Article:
Following a 767 crash in 2019, the FAA released a safety alert to highlight a potential 757/767 cockpit layout issue to all operators.
The FAA (Federal Aviation Administration) released this document, following the Atlas Air Flight 3591 crash. It happened in February 2019. The aircraft was on approach to Houston Airport (KIAH) in Texas. The NTSB released its report on the crash in July last year. And it showed that the Pilot-Flying (PF) misinterpreted an inadvertent Go-Around activation as a nose-up attitude. The dive that followed killed both pilots and a third, non-revenue pilot.
On the 20th of October, the FAA released a Safety Alert for Operators (SAFO), with regards to the 757/767 cockpit. The 757 and 767 share the same cockpit design and have a common type rating. The document provides more background on the inadvertent Go-Around mode activation, and related crew actions and procedures.
FAA Alerts 757/767 Operators
The First Officer was Pilot Flying. And on this occasion, the crew were descending with the speedbrakes/spoilers extended. In such a situation, the FAA explains that the Boeing 757/767 Flight Crew Training Manual (FCTM) recommends that the PF places a hand on the speedbrake lever. This is to ensure that pilots don’t forget the lever in the extended position. And this, in turn, is a lesson learned from an older crash, when pilots made such an error.
The Atlas Air standard operating procedures also called for its pilots to use this procedure. So the NTSB investigated how pilots might inadvertently hit the TOGA (Take-Off Go-Around) switch, while the speedbrake lever. There are two TOGA switches on the throttle levers. The FAA states that during light turbulence, the First Officer’s wrist could hit the left TOGA switch, in a 757/767.
The agency acknowledges that according to available data, this is a rare event. This is because pilots generally don’t reach for the lever from under the throttles. The FAA did not recommend that 757/767 change any specific procedures and practices, with relation to this issue. However, it highlights that pilots, operators and training providers should know the factors and circumstances of this tragic accident.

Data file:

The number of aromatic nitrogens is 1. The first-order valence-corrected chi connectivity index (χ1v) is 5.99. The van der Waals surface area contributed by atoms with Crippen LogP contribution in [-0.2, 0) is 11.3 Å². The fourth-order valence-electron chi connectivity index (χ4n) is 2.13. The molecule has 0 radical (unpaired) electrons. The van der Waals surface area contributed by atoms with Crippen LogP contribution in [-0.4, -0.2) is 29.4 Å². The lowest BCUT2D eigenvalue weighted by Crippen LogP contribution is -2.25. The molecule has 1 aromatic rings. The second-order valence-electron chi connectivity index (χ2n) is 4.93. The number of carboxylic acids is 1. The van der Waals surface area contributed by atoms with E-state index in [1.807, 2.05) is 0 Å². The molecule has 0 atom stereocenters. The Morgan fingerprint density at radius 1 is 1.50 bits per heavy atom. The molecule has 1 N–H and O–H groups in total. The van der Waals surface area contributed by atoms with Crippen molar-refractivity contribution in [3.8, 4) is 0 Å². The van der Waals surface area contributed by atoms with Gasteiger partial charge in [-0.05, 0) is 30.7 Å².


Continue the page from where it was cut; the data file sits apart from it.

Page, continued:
“A Rare And Typically Benign Event”
Additionally, it’s important to note that the FAA 757/767 safety report does not alter the conclusions of the NTSB investigation. The NTSB determined that the probable cause of this accident was the inappropriate actions of the first officer. And they followed this with a number of contributing factors. But these centred around hiring processes and a lack of ways for airlines to share pilot training information.
However, the inadvertent hitting of the TOGA switch was the triggering event in this accident. And what makes it unusual is that it is essentially a matter of ergonomics. However, the FAA and other regulators first approved the 757/767 cockpit design in the early 1980s. And it is rare for an ergonomics issue to become apparent nearly 40 years after its introduction.
But this illustrates the event’s own rarity, plus the fact that it wasn’t the cause of the crash. The NTSB calls it “a rare and typically benign event”. But as a technical matter, it is something that got special attention from authorities and airlines. Such events often influence the design of future aircraft, as well.
Spyros Georgilidakis has degrees in Business Enterprise and Management. He has 14 years of experience in the hospitality and travel industries, along with a passion for all-things-aviation and travel logistics. He is also an experienced writer and editor for on-line publications, and a licensed professional drone pilot.